The laws of nature say, with St. Paul, “If a man will not work, neither shall he eat.” They also say that he is not rashly to trust to Providence. They appear indeed to be constant and uniform for the express purpose of telling him what he is to trust to, and that, if he marry without a reasonable prospect of supporting a family, he must expect to suffer want. These intimations appear from the constitution of human nature to be absolutely necessary, and to have a strikingly beneficial tendency. If in the direction either of our public or our private charity we say that though a man will not work, yet he shall eat; and though he marry without being able to support a family, yet his family shall be supported; it is evident that we do not merely endeavour to mitigate the partial evils arising from general laws, but
systematically to counteract the obviously beneficial effects of these general laws themselves. And we cannot easily conceive, that the Deity should implant any passion in the human breast for such a purpose.
In the great course of human events, the best-founded expectations will sometimes be disappointed; and industry, prudence, and virtue not only fail of their just reward, but be involved in unmerited calamities. Those who are thus suffering in spite of the best-directed endeavours to avoid it, and from causes which they could not be expected to foresee, are the genuine objects of charity. In relieving these, we exercise the appropriate office of benevolence, that of mitigating the partial evils arising from general laws; and in this direction of our charity therefore we need not apprehend any ill consequences. Such objects ought to be relieved, according to our means, liberally and adequately, even though the worthless were in much more severe distress.
When indeed this first claim on our benevolence was satisfied, we might then turn our attention to the idle and improvident; but the interests of human happiness most clearly require, that the relief which we afford them should not be abundant. We may perhaps take upon ourselves, with great caution, to mitigate the punishments which they are suffering from the laws of nature, but on no account to remove them entirely. They are deservedly at the bottom in the scale of society; and if we raise them from this situation, we not only palpably defeat the end of benevolence, but commit a most glaring injustice to those who are above them. They should on no account be enabled to command so much of the necessaries of life as can be obtained by the wages of common labour.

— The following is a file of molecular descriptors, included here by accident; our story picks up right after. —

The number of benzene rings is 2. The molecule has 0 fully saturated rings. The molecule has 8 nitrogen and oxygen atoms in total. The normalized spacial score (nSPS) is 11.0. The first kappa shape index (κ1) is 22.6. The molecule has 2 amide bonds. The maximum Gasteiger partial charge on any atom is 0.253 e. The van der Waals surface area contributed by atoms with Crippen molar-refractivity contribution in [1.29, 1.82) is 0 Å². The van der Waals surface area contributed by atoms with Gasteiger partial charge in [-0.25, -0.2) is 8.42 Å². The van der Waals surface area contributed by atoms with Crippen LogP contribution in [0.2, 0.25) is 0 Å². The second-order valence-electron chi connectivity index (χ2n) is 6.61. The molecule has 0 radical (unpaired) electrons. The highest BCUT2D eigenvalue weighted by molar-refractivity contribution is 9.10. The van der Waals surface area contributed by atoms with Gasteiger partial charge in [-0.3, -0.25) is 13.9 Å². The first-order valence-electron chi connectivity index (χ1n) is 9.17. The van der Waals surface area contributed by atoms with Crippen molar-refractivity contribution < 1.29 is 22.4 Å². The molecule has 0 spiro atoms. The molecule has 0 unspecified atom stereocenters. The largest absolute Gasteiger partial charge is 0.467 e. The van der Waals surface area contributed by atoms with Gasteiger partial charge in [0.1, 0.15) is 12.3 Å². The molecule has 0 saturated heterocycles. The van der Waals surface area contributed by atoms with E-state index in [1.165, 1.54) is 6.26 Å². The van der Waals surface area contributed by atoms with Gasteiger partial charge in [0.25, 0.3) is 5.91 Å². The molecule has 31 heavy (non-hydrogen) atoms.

It is evident that these reasonings do not apply to those cases of urgent distress arising from disastrous accidents, unconnected with habits indolence and improvidence. If a man break a leg or an arm, we are not to stop to inquire into his moral character before we lend him our assistance; but in this case we are perfectly consistent, and the touchstone of utility completely justifies our conduct. By affording the most indiscriminate assistance in this way, we are in little danger of encouraging people to break their arms and legs. According to the touchstone of utility, the high approbation which Christ gave to the conduct of the good Samaritan, who followed the immediate impulse of his benevolence in relieving a stranger in the urgent distress of an accident, does not, in the smallest degree, contradict the expression of St. Paul, “If a man will not work, neither shall he eat.”
We are not, however, in any case, to lose a present opportunity of doing good, from the mere supposition that we may meet possibly with a worthier object. In all doubtful cases it may safely be laid down as our duty to follow the natural impulse of our benevolence; but when, in fulfilling our obligations as reasonable beings to attend to the consequences of our actions, we have, from our own experience and that of others, drawn the conclusion that the exercise of our benevolence in one mode is prejudicial, and in another is beneficial in its effects; we are certainly bound, as moral agents, to check our natural propensities in the one direction, and to encourage them and acquire the habits of exercising them in the other.